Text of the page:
Title: Crooked Paths Straight
Author: Elizabeth Wehman
Series: The Newburg Chronicles, book 2
Major Themes: Michigan, Pioneers
Synopsis: New challenges face the Baker family in their second year in the wilderness of the Michigan Territory.
Because I grew up in Michigan, my interest is piqued every time I see a book set in Michigan. That made Crooked Paths Straight sound very interesting, especially after I read the first book in the series, The Year the Stars Fell. When I read the author’s note at the end of that book, I realized that these books are set within a 2-hour drive of the area I grew up in, and I’ve been through there! I enjoyed reading about the history of that area.
In this book, Hosea’s family have been in the Michigan territory for about nine months, and are settling in. Both Hosea and Sally and their family, and their daughter Betsey and her husband Aaron and their baby, have their own homes now. They are enjoying a peaceful family Christmas celebration when unexpected visitors arrive—and soon life is anything but peaceful. An unhappy woman set on having her own way and making everyone else as miserable as she is, the ever-present fear of the Indians and then sickness going through the Indian villages, and the constant influx of new settlers keeps life interesting for the Baker family. Betsey faces all the challenges and joys of being a wife and mother, and then new factors enter into her life that she didn’t expect. Her sister Caroline finds herself in demand and must choose her future in a way she didn’t expect. Through it all, Hosea’s faith keeps the family strong as he continually reminds them of what God has to say about each situation that comes up.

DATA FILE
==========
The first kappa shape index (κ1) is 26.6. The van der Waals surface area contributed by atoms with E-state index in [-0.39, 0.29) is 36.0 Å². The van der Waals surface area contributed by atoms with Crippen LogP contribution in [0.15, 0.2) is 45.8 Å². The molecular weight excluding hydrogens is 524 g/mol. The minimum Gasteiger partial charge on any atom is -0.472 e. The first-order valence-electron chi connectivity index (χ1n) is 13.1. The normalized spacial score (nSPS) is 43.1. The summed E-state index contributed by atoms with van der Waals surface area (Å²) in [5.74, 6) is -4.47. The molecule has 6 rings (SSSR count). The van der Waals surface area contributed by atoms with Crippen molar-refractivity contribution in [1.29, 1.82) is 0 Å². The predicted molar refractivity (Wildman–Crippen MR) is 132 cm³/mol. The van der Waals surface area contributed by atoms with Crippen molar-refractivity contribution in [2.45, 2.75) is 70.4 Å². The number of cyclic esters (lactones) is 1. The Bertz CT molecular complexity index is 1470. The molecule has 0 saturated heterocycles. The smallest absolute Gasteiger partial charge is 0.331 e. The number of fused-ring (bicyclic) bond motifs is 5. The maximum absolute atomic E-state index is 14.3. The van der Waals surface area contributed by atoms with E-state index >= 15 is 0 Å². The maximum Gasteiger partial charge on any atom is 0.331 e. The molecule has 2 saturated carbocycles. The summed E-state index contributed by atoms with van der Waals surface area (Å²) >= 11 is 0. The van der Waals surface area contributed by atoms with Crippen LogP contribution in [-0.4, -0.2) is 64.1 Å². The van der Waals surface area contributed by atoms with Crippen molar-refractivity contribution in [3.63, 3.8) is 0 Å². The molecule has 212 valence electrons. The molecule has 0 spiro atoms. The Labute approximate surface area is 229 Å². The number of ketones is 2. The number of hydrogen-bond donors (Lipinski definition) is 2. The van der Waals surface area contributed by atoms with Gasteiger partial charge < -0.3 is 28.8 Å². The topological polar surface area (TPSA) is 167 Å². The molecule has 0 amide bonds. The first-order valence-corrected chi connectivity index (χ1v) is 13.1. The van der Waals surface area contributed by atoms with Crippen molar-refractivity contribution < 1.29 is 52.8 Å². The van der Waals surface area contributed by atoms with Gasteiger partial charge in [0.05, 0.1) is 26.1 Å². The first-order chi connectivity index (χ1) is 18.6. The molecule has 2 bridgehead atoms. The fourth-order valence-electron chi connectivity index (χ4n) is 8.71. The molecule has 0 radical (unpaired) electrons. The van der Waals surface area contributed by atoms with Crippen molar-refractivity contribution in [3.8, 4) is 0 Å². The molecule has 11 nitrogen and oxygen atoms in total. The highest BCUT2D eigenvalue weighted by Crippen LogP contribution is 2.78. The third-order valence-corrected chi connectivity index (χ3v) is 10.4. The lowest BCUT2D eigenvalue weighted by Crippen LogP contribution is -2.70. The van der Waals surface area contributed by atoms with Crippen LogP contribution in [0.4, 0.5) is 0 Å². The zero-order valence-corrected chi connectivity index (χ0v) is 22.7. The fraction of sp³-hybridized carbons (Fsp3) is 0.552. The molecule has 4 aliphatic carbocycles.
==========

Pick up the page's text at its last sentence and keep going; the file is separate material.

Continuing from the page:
I wouldn’t consider Crooked Paths Straight one of my top ten books for the year, but I did enjoy it. I am glad that I bought The Year the Stars Fell and read it first, because there was a lot that would not have made sense if I hadn’t. I guess what I enjoyed most about the book was the glimpse into pioneer life in my home area. I enjoyed getting to “see” what my home area may have looked like nearly 200 years ago. I am guessing it was quite similar. One thing is definitely similar—there was a trading post only half a mile from my childhood home. The roof was gone, but the log walls were still there when I was young. The local trading post is an important part of the community’s life in Crooked Paths Straight. If you enjoy history being brought to life, you will quite possibly enjoy this book. I appreciated that romance, while present, was not the main focus of this book. Speaking of the romance, it seemed to me that Caroline was inconsistent. She was eagerly anticipating marriage to a young man, and then, about two chapters later, she was afraid of it, and acting like she had never thought of the possibility. Another incongruity that I noticed was the mention of envelopes, as if they had been bought. At this time in history (1834), all envelopes were handmade.
I received a review copy of this book from CelebrateLit, and these are my honest thoughts about it.
WARNING: Darn is used once, in chapter 17. A kiss is described in chapter 15.
Reading Independently—Ages 15 and Above, Adults